Ranger Rick: Behind the Scenes
This month’s issue of Ranger Rick Magazine features a story by freelancer Terry Jennings entitled, “What a Job!” Before sitting down to write the story, Terry interviewed some fascinating animal trainers, biologists, and others who work with animals.
Terry admits, “I loved this assignment because it gave me the opportunity to talk to some very cool people and to learn a lot about what they do.”
It’s All About the Animals
What Terry discovered as she spoke with these folks was how much they respect the animals they work with–and how at times these animals seem to show very “human” traits.
Who Knew Whales Could Be Cranky?
For instance, one of the people featured in the article was Lynn Schraber, Senior Animal Trainer at SeaWorld in Florida. Lynn told Terry that, just as in any human classroom, some whales are very easy to train. Others are hyperactive with short attention spans, and take more patience to work with. Lynn also said that sometimes whales can get cranky and refuse to cooperate with their trainers. Wisely, the trainers then leave them alone or give them really simple things to do.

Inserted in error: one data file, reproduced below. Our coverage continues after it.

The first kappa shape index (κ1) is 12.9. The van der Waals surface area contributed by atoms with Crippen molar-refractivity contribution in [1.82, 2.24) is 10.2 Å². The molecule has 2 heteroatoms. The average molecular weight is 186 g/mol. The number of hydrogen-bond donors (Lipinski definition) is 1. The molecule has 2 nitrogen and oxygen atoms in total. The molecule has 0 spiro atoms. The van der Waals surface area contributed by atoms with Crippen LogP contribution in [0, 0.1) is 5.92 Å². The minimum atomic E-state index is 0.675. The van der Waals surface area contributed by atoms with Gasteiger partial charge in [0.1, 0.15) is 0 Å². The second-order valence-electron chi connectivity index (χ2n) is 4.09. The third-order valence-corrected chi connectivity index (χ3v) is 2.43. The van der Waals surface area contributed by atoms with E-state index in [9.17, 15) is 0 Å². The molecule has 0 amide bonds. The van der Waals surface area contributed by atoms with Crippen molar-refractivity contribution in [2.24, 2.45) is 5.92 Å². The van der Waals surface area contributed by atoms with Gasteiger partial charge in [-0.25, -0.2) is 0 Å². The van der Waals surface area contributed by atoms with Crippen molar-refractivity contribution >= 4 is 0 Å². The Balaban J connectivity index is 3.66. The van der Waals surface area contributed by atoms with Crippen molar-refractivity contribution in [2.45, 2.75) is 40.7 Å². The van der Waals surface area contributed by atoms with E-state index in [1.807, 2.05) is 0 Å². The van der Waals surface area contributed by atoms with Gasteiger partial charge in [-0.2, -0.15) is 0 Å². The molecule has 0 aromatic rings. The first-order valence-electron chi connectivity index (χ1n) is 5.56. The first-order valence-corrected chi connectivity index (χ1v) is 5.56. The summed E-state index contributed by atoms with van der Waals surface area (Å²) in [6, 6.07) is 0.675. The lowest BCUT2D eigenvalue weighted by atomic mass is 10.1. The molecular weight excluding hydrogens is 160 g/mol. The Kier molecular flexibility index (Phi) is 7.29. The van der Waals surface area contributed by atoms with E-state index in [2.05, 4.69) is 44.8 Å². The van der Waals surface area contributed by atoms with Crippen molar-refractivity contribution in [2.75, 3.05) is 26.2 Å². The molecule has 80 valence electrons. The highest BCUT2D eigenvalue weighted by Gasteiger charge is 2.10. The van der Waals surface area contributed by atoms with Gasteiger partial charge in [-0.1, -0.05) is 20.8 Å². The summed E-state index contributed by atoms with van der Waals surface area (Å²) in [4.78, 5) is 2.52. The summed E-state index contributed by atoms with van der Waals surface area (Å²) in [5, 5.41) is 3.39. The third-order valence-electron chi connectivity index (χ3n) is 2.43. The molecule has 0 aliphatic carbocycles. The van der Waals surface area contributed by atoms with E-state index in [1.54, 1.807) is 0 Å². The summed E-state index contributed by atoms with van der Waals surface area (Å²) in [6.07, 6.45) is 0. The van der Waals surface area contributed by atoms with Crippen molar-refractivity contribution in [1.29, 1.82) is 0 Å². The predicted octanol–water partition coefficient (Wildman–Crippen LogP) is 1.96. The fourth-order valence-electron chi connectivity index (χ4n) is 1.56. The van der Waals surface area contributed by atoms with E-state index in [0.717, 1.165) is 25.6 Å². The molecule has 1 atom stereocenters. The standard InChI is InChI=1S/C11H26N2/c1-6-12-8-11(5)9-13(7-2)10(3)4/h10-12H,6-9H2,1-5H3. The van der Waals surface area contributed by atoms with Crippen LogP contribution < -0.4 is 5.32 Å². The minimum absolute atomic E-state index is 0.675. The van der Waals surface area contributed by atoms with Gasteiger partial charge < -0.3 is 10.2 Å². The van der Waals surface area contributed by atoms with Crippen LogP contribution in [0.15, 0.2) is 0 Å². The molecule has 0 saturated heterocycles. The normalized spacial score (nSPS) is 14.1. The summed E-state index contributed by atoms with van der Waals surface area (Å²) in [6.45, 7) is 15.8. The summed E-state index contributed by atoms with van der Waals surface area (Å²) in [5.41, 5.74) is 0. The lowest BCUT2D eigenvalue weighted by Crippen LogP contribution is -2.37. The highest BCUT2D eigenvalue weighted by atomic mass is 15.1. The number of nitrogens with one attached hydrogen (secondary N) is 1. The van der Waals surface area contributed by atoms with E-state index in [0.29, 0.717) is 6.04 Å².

. . . and Penguins Were Curious?
Another person Terry interviewed was National Geographic Marine Biologist and Crittercam-inventor, Greg Marshall. Greg loves penguins, partly because they are so curious. Once he dived into a sea where there wasn’t a penguin in sight. But before long, lots of these birds seemed to just materialize out of nowhere and soon surrounded him. They appeared to be trying to figure out what kind of creature he was and what he was doing in their underwater world.
Dogs Sometimes Need a Whisperer
Terry also spoke with Cesar Millan, a dog behaviorist with his own TV show, “Dog Whisperer.” Cesar regularly gets called in to work with dogs that may be fearful, shy, compulsive, jealous, or aggressive–sort of like people. Cesar shows dog owners how to correct behavior problems by taking charge in a calm and assertive manner.
Cesar told Terry that he never went to dog-training school to learn what he knows. Instead, he picked it up on his own–by observing the 10-dog pack his grandpa had. He also acquired knowledge by starting out as a dog walker years ago.
See for Yourself–the Wonders of Animals!
But wait! You don’t have to be an animal expert to enjoy the creatures in your life. Why not go outside with your children and quietly notice the nearby wildlife. What are squirrels doing this time of year? When does a fox pass through your yard or the nearby park, or at what time of day do deer come by? You get the idea.
While you’re at it, why not study the behavior of your pets more closely, too. How many different ways does your dog use its tail or its ears to express itself? What part of its body does your cat groom first?
Maybe you and your family will discover, as Terry’s subjects have long known, that it’s our connection to our animal brothers and sisters that enriches our everyday lives and brings us joy.